Whatever his problematic grasp on Hindu concepts, it's obvious Jacobs knows little to nothing about the tradition of Russian yurodivy, which makes this review overall kind of silly at best. Interested readers can refer to the hagiographies of Xenia of Petersburg or Feofil of the Kiev Caves Lavra to become acquainted with some of the conceptual background to the novel, both published by the monastery press in Jordanville, NY in English. As a complement the Pavel Lungin movie Ostrov is worth watching carefully - the film is based partly on Feofil, though like the life of St Xenia, it explores the theme of vicarious repentance. (It was not until the third time I saw the film that I fully grasped it - the visuals are stunning and in many respects a distraction.)
On a similar vein, the reviewer seems to be unaware of the standard - far too standard to be universal in fact - Eastern Christian view of the spiritual life: purification, illumination and theosis. This is particularly strong in the present tense Eastern Orthodox tradition with the popularization on the compendium of texts on prayer from the patristic and medieval eras known as the Philokalia, so there should be no surprise that it is echoed by a Russian Orthodox novelist writing about a fictional early Russian spiritual figure. These are themes that recur in entirely secular Russian literature as well as, for example, the surrealist Vladimir Sorokin. Mistaking normative Eastern Christianity with Hindu/Dharmic spirituality seems like a fundamental error that even a high school student would have avoided. I am astonished by this given the relative popularity of the Way of the Pilgrim, which contextualized the Philokalia in 19th century Russian spirituality explicitly. This, I fear, provides an acute illustration of the siloing of intellectual life in America these days (if not a somewhat obvious poverty).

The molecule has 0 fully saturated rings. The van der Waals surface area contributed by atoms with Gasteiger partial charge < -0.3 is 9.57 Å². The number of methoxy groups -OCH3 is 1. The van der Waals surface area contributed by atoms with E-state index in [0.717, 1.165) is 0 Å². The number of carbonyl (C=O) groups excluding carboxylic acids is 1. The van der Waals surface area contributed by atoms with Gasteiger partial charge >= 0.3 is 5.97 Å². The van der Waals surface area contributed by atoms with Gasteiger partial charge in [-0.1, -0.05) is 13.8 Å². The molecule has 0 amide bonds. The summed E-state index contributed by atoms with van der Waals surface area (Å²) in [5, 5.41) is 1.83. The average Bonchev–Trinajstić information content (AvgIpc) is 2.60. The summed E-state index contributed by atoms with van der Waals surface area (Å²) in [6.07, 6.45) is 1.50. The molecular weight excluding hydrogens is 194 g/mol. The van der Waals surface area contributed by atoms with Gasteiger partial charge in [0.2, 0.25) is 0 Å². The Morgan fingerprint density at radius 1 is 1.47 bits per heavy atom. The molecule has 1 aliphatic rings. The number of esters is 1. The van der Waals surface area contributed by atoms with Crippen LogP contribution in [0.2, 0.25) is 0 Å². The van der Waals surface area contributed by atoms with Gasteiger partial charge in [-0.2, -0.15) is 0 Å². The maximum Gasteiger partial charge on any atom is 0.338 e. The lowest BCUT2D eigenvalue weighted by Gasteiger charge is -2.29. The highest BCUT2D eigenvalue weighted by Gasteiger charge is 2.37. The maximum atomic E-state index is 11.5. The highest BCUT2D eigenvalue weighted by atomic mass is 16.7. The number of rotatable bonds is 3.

All of that aside, what continues to trouble me in general is the fact that most of the reviews of Laurus that I've seen have been oriented toward theological critiques - endorsements or arguments revolving around the reviewer's reading of what the author might want us to think about religion. And yet it is obvious that Vodolazkin did not write a religious apologetic (Jacobs invokes Karamazov, which is simultaneously a religious argument and a humanistic work - but Laurus is anything but the former). Laurus deserves a review as a work of notable - even great - world literature: which is to say first and foremost an exploration of what Vodolazkin is attempting to accomplish as a writer and what that has produced as a work of literature. The lack of serious analysis is particularly puzzling given the devices Vodolazkin uses to deal with language, identity, personality, relationship, and - yes - time. We could do with a few less sermons and a bit more thought.